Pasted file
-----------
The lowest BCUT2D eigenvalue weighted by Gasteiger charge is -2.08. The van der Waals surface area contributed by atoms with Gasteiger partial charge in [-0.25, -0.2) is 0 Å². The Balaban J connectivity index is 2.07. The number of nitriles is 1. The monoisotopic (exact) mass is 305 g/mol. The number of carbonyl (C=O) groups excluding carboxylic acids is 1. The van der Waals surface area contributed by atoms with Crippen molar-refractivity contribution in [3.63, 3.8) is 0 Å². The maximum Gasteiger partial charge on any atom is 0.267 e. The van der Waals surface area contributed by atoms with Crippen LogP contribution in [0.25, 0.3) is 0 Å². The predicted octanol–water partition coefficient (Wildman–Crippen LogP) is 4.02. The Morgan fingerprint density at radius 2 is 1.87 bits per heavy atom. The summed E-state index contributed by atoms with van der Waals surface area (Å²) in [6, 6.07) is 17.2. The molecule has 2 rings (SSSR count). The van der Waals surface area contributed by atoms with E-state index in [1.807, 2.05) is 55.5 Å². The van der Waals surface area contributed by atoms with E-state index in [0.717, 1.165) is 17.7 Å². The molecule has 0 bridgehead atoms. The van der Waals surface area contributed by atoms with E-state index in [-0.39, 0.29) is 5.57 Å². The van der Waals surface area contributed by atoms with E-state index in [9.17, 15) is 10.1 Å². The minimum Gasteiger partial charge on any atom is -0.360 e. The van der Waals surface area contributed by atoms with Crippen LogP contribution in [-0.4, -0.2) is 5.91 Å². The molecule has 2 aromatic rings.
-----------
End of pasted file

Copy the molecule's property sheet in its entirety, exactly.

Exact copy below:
The lowest BCUT2D eigenvalue weighted by Gasteiger charge is -2.08. The van der Waals surface area contributed by atoms with Gasteiger partial charge in [-0.25, -0.2) is 0 Å². The Balaban J connectivity index is 2.07. The number of nitriles is 1. The monoisotopic (exact) mass is 305 g/mol. The number of carbonyl (C=O) groups excluding carboxylic acids is 1. The van der Waals surface area contributed by atoms with Crippen molar-refractivity contribution in [3.63, 3.8) is 0 Å². The maximum Gasteiger partial charge on any atom is 0.267 e. The van der Waals surface area contributed by atoms with Crippen LogP contribution in [0.25, 0.3) is 0 Å². The predicted octanol–water partition coefficient (Wildman–Crippen LogP) is 4.02. The Morgan fingerprint density at radius 2 is 1.87 bits per heavy atom. The summed E-state index contributed by atoms with van der Waals surface area (Å²) in [6, 6.07) is 17.2. The molecule has 2 rings (SSSR count). The van der Waals surface area contributed by atoms with E-state index in [1.807, 2.05) is 55.5 Å². The van der Waals surface area contributed by atoms with E-state index in [0.717, 1.165) is 17.7 Å². The molecule has 0 bridgehead atoms. The van der Waals surface area contributed by atoms with E-state index in [-0.39, 0.29) is 5.57 Å². The van der Waals surface area contributed by atoms with E-state index in [9.17, 15) is 10.1 Å². The minimum Gasteiger partial charge on any atom is -0.360 e. The van der Waals surface area contributed by atoms with Crippen LogP contribution in [-0.4, -0.2) is 5.91 Å². The molecule has 2 aromatic rings.